Tuesday, May 03, 2011

The Ring of Solomon

I just finished Jonathan Stroud's latest Bartimaeus book, The Ring of Solomon.

If you don't know this guy, Bartimaeus is a djinni that's summoned by various wizards, enslaved by them temporarily, and made to do acts of magic on their behalf. That's actually the way magic works in Stroud's world. Magicians don't really cast spells - primarily they summon the magical creatures that can do such things for them. These creatures don't do so willingly, and they're always on the lookout for any mistakes on their master's part that might free them to... well, eat that unfortunate master.

I enjoyed the original trilogy: The Amulet of Samarkand, The Golem's Eye and Ptolemy's Gate a couple of years ago. Read those with my kids. This new standalone title I read all by my lonesome, though. My favorite parts of the first series were the Bartimeous sections. He's a sarcastic, humorous, self-indulgent narrator, well versed in history - since he's lived through it - and with opinions on everything, especially his own shining virtues. That's probably why I liked this one; it's more heavily Bartimeous.

Good fun. I love the combination of historical material, full on fantasy magic, and healthy dose of snarky humor. Am I the only one that thinks such stuff is tons of fun?

No, of course not. But sometimes when you say to your agent, "Hey, what if I was to write middle grade fantasy set in some distant time period, like... ancient Egypt?" and the agent says, "Ah... No, you don't want to do that. Kids want to read about contemporary stuff, something relevant to them." Well... it sort of makes it seem like I'm weird.

See, kids may want to read about something contemporary and relevant to them, but I'm not terribly interested in that. I want to write for kids - my own included - but I want to take them to far away, strange and fantastic places in the process. Isn't that at the heart of so many classic childrens books? Adventure. Magic. Far, far away... I think so, and when I read Bartimeaus and his long life since the days of ancient Uruk I'm even more sure of it.

Here's what School Library Journal had to say about it:

Fans of Stroud's “Bartimaeus Trilogy” (Hyperion) will cheer the return of the sarcastic, chatty, and mischievous djinni in this prequel. Or perhaps this should be termed a pre-pre-prequel as the setting is an alternate version of biblical times during the reign of King Solomon, where magicians command djinni and Solomon rides herd over the known world due to his possession of an all-powerful ring that causes everyone to cower before him. The Queen of Sheba, aware that Solomon is preparing to disrupt her country's frankincense trade due to her refusal of his multiple marriage proposals, sends her most trusted guard, Asmira, to kill Solomon and steal the ring. Meanwhile, Bartimaeus has been humiliated because of his misbehavior and forced to work for Solomon's henchman, Khaba, on his new temple. After an amusing incident in which Bartimaeus is caught in the form of a hippo while illegally using magic to lay stones for Solomon's temple, he is sent to hunt other creatures who are disrupting trade routes. He encounters Asmira, traveling to Jerusalem under an assumed identity to accomplish her mission. How Bartimaeus ends up as her servant, and what they discover about the truth of Solomon's power, makes this a delightful and fascinating book, and it's likely to bring new fans to the original series. Bartimaeus is a wonderful creation, with his constant storytelling digressions delivered in the form of footnotes. But the new character, Asmira, is equally well rendered, with her keen ability with daggers providing her with much-needed self-defense. Definitely a must-purchase for most libraries.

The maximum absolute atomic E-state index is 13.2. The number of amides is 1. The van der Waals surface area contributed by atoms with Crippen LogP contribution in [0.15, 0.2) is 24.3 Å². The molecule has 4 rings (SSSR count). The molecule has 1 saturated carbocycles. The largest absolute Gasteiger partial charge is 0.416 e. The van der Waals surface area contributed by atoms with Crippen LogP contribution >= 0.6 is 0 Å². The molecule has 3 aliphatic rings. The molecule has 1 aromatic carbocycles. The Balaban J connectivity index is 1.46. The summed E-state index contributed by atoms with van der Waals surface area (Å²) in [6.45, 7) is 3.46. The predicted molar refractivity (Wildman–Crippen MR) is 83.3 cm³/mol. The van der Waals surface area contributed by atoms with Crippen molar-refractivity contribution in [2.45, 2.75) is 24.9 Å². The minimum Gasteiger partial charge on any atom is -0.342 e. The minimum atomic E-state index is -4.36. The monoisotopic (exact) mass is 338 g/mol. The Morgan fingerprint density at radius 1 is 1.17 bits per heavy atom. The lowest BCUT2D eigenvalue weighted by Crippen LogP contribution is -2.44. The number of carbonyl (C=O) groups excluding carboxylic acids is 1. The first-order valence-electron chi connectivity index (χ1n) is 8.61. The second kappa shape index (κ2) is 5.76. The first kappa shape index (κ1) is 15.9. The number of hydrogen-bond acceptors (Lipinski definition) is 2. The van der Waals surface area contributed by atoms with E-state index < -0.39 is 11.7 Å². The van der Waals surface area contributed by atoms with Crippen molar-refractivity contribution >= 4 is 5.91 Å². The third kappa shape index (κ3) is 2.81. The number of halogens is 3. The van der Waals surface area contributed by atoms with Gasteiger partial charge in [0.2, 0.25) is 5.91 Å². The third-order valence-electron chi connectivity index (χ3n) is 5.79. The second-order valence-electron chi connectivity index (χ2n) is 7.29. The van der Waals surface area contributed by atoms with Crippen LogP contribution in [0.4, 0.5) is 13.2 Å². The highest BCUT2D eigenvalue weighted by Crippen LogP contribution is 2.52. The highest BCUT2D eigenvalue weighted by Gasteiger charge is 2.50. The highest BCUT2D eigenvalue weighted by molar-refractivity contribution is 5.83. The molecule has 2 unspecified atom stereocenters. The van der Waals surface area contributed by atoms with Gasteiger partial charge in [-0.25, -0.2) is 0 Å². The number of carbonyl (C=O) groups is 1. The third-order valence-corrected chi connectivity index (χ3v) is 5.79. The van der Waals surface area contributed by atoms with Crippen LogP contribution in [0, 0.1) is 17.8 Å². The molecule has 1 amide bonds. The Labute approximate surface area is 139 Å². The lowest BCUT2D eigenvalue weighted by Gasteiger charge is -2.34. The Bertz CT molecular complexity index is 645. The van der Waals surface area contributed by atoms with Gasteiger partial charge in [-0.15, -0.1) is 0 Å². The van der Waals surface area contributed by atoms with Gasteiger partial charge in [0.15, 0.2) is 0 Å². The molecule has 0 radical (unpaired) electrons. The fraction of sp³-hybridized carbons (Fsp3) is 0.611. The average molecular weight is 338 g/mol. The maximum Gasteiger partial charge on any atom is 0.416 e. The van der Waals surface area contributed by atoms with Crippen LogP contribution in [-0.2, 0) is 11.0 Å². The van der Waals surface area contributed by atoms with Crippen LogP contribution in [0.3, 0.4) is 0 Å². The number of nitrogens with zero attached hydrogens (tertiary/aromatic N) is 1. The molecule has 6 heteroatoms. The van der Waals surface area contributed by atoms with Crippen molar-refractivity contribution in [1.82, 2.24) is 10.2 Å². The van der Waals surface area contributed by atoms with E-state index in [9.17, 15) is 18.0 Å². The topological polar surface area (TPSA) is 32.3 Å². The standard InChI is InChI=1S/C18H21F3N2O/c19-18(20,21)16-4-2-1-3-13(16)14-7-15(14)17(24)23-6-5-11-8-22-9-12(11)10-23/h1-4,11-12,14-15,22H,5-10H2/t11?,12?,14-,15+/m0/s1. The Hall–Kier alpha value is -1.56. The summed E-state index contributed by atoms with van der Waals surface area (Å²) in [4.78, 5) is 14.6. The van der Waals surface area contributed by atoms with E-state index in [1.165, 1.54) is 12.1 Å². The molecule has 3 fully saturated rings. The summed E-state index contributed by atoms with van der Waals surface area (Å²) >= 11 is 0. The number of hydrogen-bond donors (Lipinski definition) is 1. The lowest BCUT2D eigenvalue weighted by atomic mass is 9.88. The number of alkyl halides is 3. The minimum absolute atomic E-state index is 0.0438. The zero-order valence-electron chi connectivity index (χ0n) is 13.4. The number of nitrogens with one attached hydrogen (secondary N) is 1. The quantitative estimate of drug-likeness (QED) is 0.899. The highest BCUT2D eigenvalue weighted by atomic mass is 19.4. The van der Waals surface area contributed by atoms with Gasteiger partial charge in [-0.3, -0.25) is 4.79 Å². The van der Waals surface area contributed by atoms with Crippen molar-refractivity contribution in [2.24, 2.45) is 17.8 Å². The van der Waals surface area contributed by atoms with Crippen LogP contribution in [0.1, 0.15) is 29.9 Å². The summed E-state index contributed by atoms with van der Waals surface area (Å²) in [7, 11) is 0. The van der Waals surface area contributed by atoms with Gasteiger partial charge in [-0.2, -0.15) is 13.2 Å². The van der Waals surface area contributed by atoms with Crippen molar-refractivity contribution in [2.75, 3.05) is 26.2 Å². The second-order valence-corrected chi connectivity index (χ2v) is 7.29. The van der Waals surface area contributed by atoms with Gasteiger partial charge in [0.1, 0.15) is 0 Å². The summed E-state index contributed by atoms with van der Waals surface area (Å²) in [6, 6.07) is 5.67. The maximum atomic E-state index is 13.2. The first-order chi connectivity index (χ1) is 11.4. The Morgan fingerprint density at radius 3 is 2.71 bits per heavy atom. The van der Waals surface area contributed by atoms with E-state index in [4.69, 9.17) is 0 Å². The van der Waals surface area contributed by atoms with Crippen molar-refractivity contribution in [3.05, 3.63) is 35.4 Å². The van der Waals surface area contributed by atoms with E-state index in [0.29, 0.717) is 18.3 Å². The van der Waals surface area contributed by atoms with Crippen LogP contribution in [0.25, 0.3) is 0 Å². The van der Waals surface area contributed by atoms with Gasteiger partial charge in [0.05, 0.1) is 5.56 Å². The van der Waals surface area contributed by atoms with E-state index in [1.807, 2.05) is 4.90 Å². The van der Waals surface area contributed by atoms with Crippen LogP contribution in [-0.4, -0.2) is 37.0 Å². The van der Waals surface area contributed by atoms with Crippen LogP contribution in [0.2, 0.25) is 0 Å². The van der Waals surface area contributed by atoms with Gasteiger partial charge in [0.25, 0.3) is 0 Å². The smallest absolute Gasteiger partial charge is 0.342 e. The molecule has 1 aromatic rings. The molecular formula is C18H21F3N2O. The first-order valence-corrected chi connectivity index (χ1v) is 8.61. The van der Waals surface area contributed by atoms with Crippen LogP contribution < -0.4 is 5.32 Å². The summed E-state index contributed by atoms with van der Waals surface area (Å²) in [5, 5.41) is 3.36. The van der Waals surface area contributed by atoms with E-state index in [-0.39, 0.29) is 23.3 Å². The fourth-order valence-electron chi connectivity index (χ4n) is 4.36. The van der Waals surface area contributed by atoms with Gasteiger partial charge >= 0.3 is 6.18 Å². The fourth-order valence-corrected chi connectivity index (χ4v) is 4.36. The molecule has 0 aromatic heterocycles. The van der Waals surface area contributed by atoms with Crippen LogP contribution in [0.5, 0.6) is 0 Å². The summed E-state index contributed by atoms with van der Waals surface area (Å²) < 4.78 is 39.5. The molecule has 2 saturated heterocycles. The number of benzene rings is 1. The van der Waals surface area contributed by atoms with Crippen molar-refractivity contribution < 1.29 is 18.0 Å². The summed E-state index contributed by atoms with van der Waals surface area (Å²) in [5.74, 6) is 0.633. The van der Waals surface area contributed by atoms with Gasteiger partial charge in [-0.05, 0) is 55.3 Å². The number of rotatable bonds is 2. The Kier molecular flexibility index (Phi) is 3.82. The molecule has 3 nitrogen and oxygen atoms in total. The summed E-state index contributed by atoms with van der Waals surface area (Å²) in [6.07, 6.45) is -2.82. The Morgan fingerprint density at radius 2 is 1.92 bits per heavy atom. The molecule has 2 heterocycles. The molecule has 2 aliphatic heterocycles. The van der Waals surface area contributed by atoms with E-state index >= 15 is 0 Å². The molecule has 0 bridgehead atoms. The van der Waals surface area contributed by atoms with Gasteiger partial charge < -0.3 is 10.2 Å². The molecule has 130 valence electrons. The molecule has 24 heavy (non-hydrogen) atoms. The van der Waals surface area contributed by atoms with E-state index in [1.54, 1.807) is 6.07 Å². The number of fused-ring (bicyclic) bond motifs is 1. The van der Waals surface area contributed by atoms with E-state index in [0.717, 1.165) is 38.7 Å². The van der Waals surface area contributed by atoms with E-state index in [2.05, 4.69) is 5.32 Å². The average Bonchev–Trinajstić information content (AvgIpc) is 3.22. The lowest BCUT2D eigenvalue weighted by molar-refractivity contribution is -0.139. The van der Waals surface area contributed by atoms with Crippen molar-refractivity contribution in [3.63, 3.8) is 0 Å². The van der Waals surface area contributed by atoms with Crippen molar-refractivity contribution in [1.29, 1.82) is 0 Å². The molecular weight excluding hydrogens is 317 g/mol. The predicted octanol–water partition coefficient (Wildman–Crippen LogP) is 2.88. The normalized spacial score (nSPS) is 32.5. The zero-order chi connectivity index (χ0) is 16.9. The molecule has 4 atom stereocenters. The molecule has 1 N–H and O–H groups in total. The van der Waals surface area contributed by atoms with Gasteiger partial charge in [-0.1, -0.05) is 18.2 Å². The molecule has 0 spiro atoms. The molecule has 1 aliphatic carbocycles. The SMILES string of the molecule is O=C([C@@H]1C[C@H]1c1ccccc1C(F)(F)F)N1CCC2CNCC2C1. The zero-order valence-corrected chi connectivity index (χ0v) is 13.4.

Not exactly super-contemporary, but that doesn't seem to have done the series any harm. Mr. Stroud has sold a few million of these books already, and there's no reason to think he won't keep doing so. Has a nice life, he does. Rides his bike to his office every day. Writes. Has tons of young fans around the world... Yeah, it's good to be a successful writer.

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4 Comments:

Blogger Ron Smith said...

I enjoyed the original trilogy immensely. And you're right, Bartimaeus's snarky, witty tone is a treat to read. I also like how the author writes from two different tenses, if I remember correctly: Jonathan is third person and Bart is first. Um, I think.

Another one of my favorite MG series is Sabriel by Garth Nix.

8:13 AM  
Blogger David Anthony Durham said...

Ron,

Yes, I'm a Garth Nix fan too. Loved the Abhorsen stuff!

10:26 AM  
Blogger Ron Smith said...

I heard the rights were sold for a Sabriel film. Wouldn't it be great if a gifted diector did this without the typical Hollywood tropes?

7:20 AM  
Blogger David Anthony Durham said...

That would be cool. Could be a very interesting movie. It could not be, as well, but one has to hope...

9:30 AM  

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